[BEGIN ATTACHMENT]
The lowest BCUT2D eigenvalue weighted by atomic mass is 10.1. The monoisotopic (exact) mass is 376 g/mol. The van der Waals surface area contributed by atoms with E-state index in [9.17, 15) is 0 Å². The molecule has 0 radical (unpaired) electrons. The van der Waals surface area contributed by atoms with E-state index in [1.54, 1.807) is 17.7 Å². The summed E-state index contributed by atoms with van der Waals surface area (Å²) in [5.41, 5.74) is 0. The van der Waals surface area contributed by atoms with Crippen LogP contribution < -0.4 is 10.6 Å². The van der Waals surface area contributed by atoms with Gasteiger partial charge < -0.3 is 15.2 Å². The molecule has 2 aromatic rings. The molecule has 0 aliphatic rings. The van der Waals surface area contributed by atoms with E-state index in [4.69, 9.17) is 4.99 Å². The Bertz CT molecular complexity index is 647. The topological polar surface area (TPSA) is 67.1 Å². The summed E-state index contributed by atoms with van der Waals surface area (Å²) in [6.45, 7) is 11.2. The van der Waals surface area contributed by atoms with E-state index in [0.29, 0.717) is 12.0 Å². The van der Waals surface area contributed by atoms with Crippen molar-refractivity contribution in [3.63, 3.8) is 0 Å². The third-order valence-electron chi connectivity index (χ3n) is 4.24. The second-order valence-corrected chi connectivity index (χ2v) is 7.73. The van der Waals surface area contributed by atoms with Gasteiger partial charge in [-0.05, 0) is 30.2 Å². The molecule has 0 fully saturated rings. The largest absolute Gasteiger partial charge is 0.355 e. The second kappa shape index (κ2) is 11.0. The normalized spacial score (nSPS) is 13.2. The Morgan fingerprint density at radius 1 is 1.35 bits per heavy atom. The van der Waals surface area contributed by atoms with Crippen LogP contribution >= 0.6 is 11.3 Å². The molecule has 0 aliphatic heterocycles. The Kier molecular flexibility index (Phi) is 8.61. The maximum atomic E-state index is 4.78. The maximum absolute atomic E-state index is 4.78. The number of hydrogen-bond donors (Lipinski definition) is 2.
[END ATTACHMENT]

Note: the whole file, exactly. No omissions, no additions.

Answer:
The lowest BCUT2D eigenvalue weighted by atomic mass is 10.1. The monoisotopic (exact) mass is 376 g/mol. The van der Waals surface area contributed by atoms with E-state index in [9.17, 15) is 0 Å². The molecule has 0 radical (unpaired) electrons. The van der Waals surface area contributed by atoms with E-state index in [1.54, 1.807) is 17.7 Å². The summed E-state index contributed by atoms with van der Waals surface area (Å²) in [5.41, 5.74) is 0. The van der Waals surface area contributed by atoms with Crippen LogP contribution < -0.4 is 10.6 Å². The van der Waals surface area contributed by atoms with Gasteiger partial charge < -0.3 is 15.2 Å². The molecule has 2 aromatic rings. The molecule has 0 aliphatic rings. The van der Waals surface area contributed by atoms with E-state index in [4.69, 9.17) is 4.99 Å². The Bertz CT molecular complexity index is 647. The topological polar surface area (TPSA) is 67.1 Å². The summed E-state index contributed by atoms with van der Waals surface area (Å²) in [6.45, 7) is 11.2. The van der Waals surface area contributed by atoms with E-state index in [0.29, 0.717) is 12.0 Å². The van der Waals surface area contributed by atoms with Crippen molar-refractivity contribution in [3.63, 3.8) is 0 Å². The third-order valence-electron chi connectivity index (χ3n) is 4.24. The second-order valence-corrected chi connectivity index (χ2v) is 7.73. The van der Waals surface area contributed by atoms with Gasteiger partial charge in [-0.05, 0) is 30.2 Å². The molecule has 0 fully saturated rings. The largest absolute Gasteiger partial charge is 0.355 e. The second kappa shape index (κ2) is 11.0. The normalized spacial score (nSPS) is 13.2. The Morgan fingerprint density at radius 1 is 1.35 bits per heavy atom. The van der Waals surface area contributed by atoms with Crippen LogP contribution >= 0.6 is 11.3 Å². The molecule has 0 aliphatic heterocycles. The Kier molecular flexibility index (Phi) is 8.61. The maximum atomic E-state index is 4.78. The maximum absolute atomic E-state index is 4.78. The number of hydrogen-bond donors (Lipinski definition) is 2.